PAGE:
January 29, 2017
Because every record collection has a story.
Home Grown is our series profiling you lot and your excellent record collections. Taking our cue from the brilliant submissions to the #VFRecordCollections thread on Instagram, we want to share a little of your hard-earned love for vinyl with the world.
Each week, we’ll be profiling a different collector from around the world and finding out what makes them tick. Want in? Send us a pic of your collection and a few words about your collection to firstname.lastname@example.org.
Name: Dominik Bartmanski aka vinyldomain
Location: Berlin, Germany
Size of collection (approx.): 3,500 records
How long have you been collecting for? Since 2002
What part of your set-up are you most proud of? Two classic Technics SL-1200 MK2 turntables. I bought them fourteen years ago, was moving back and forth across the Atlantic with them and they never let me down. A perfectly reliable device, an iconic antithesis of the planned disposability of our times. And a classic kinetic sculpture too.
I spend more on records and shows than on gear. Lately I have enjoyed a compact Metz amplifier from 1979 and Japanese Vestax mixer. I also own the limited black model of Vestax portable turntable for digging trips. At the moment I’m putting the sound of my vinyl through two pairs of speakers that my dad assembled for me using different affordable 1970s components. I love the fact that such bespoke stuff sounds at least as good as many contemporary professional systems. I’m particularly fond of my monitors that combine Audax tweeters and German Braun woofers. The other pair is a DIY statement too, it combines fantastic mid range Isophon and Telefunken bass speakers.
What does your record collection mean to you? Aesthetic choice and respect for the artists. A tangible sensual trace of intangible sound cultures that move my body and mind.
I haven’t inherited any LPs. So for me vinyl has been about a personal discovery of analogue sensibility, especially via fascination with independent scenes that stayed faithful to the format when mainstream industry phased it out.
The cover of Thievery Corporation’s debut album said it all to me. It was not a nostalgic gesture but timeless beauty. Collecting the sublime records of this duo meant also reaching out to analogue sound cultures of Brazilian bossa nova, samba as well as reggae, dub, Cuban, and American jazz.
I was lucky to have lived for longer periods in or just outside NYC in the 2000s. I was buying when many others were selling… So I was able to buy seminal series of records, for example Miles Davis’s complete discography. Multiple gems for fair prices could be found with some time investment. That meant a serious logistical challenge though when I decided to return from USA to Europe. Some records got sold. Collecting is an on-going sacrifice.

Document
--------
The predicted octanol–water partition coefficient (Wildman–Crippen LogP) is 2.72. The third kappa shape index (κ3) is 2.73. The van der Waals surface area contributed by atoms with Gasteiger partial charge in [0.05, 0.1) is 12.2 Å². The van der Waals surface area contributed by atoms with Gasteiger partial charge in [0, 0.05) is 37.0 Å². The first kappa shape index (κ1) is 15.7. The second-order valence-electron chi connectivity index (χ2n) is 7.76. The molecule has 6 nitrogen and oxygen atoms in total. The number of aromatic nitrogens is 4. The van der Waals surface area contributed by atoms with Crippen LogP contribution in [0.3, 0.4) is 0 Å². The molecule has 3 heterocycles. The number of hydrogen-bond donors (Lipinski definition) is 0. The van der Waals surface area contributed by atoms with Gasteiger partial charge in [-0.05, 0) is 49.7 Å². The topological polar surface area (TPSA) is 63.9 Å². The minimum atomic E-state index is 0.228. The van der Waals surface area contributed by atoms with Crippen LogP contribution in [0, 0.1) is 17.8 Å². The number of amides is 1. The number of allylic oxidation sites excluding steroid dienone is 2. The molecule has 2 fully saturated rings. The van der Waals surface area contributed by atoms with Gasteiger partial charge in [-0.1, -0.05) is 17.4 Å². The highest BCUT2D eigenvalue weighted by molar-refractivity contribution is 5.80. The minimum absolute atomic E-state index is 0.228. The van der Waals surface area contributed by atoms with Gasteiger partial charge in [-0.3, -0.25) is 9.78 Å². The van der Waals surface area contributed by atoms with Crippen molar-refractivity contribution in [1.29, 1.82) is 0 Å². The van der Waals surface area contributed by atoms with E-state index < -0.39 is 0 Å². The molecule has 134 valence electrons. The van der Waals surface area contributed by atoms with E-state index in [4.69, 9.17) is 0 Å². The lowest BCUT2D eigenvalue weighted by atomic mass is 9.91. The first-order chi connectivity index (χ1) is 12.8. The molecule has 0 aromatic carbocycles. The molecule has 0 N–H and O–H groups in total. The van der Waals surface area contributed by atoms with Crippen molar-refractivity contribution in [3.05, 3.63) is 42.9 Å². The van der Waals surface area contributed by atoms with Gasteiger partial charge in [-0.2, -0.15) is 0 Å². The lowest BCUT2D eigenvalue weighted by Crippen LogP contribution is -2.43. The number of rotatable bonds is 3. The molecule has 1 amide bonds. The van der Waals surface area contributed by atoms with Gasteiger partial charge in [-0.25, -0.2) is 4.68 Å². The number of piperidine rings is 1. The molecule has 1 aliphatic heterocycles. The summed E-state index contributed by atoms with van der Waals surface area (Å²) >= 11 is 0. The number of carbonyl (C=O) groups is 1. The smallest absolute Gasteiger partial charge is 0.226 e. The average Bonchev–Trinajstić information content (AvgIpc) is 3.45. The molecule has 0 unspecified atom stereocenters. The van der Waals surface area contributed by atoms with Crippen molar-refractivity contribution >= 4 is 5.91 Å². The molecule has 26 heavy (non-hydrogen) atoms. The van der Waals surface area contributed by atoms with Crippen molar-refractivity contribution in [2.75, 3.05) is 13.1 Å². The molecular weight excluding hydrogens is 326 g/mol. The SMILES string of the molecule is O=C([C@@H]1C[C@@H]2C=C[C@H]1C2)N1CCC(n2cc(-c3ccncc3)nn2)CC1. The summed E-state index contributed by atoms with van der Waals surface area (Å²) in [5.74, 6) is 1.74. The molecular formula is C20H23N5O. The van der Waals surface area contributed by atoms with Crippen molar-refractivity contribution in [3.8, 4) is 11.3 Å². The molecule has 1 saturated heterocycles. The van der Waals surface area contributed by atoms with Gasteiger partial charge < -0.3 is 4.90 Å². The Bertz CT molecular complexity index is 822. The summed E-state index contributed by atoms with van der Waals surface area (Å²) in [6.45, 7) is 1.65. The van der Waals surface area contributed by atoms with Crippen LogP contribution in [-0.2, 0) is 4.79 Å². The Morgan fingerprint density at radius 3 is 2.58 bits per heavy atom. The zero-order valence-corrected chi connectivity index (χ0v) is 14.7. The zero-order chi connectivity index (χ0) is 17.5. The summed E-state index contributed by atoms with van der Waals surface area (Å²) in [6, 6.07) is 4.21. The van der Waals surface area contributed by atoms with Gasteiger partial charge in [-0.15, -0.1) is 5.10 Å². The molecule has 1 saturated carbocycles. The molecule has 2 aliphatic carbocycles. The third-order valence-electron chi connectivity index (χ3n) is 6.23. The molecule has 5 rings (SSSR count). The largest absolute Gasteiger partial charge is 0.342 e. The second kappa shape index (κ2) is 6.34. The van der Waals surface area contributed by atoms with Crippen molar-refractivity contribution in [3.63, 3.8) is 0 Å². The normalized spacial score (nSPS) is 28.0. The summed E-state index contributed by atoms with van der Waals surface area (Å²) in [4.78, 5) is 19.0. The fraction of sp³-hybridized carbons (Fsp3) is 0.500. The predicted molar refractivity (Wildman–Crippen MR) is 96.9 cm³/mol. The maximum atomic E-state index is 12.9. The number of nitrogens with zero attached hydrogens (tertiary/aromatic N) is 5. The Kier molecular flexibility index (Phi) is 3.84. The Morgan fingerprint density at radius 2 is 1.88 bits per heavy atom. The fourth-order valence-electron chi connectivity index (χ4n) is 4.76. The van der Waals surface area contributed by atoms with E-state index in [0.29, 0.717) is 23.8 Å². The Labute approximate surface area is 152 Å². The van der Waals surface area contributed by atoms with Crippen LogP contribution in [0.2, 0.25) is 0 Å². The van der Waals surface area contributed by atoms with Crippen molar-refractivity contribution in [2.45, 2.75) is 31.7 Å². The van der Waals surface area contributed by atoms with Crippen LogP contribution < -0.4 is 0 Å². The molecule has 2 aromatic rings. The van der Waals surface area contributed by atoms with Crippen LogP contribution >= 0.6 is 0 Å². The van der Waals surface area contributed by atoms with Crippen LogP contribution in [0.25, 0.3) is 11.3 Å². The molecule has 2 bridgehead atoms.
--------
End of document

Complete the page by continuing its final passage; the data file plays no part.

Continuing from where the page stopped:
But it has always been about the fun of crate digging, and digging means traveling, which in turn means rare finds and broadening of my horizons beyond our somewhat rigid pop-rock canon. In Tokyo I unearthed a first Japanese pressing of Miles in Berlin released in 1968 in an alternate cover. In the vinyl mecca that is Berlin I found the super rare record of Miles’ 1983 Warsaw concert, which was released in a generic cover of Polish Jazz Society, limited to 500 hand-numbered copies with a black and white print of Miles’s photograph by Franck Bergerot.
My trips to Portugal, Colombia, Argentina, Cuba and especially Brazil meant exposure to truly wonderful records I would not have encountered otherwise, some of which are not even present on Discogs and/or have never been digitalized.
Last but not least, for me collecting vinyl has always been about getting records spun by favourite DJs in cutting edge clubs, and the immersion into independent electronic music scenes represented by forward-looking labels. It started for me with the fresh sounds of the 1990s and 2000s found on Good Looking Records, Warp, Ninja Tune, Guidance Recordings, Prescription, R&S, Metalheadz, Basic Channel and many others.It was a digital revolution with analogue commitment. The story goes on.
Old and new independent labels are offering superb analogue output, some future classics among them, such as Octo Octa’s Between Two Selves or Lone’s Reality Testing. Collecting releases of independent labels means paying close attention to what’s currently happening on the ground, discovering artists of low profile but high standing, some of them unknown but worth knowing. This is about forging friendly ties with good independent record stores such as OYE run by Markus Lindner in Berlin and with club scenes that generate iconic sound styles. So over years I have collected many house and techno records, for instance nearly entire catalogue of Berghain’s imprint Ostgut Ton that continues to be well curated by Jenus Baumecker-Kahmke, turning numerous releases into true artworks.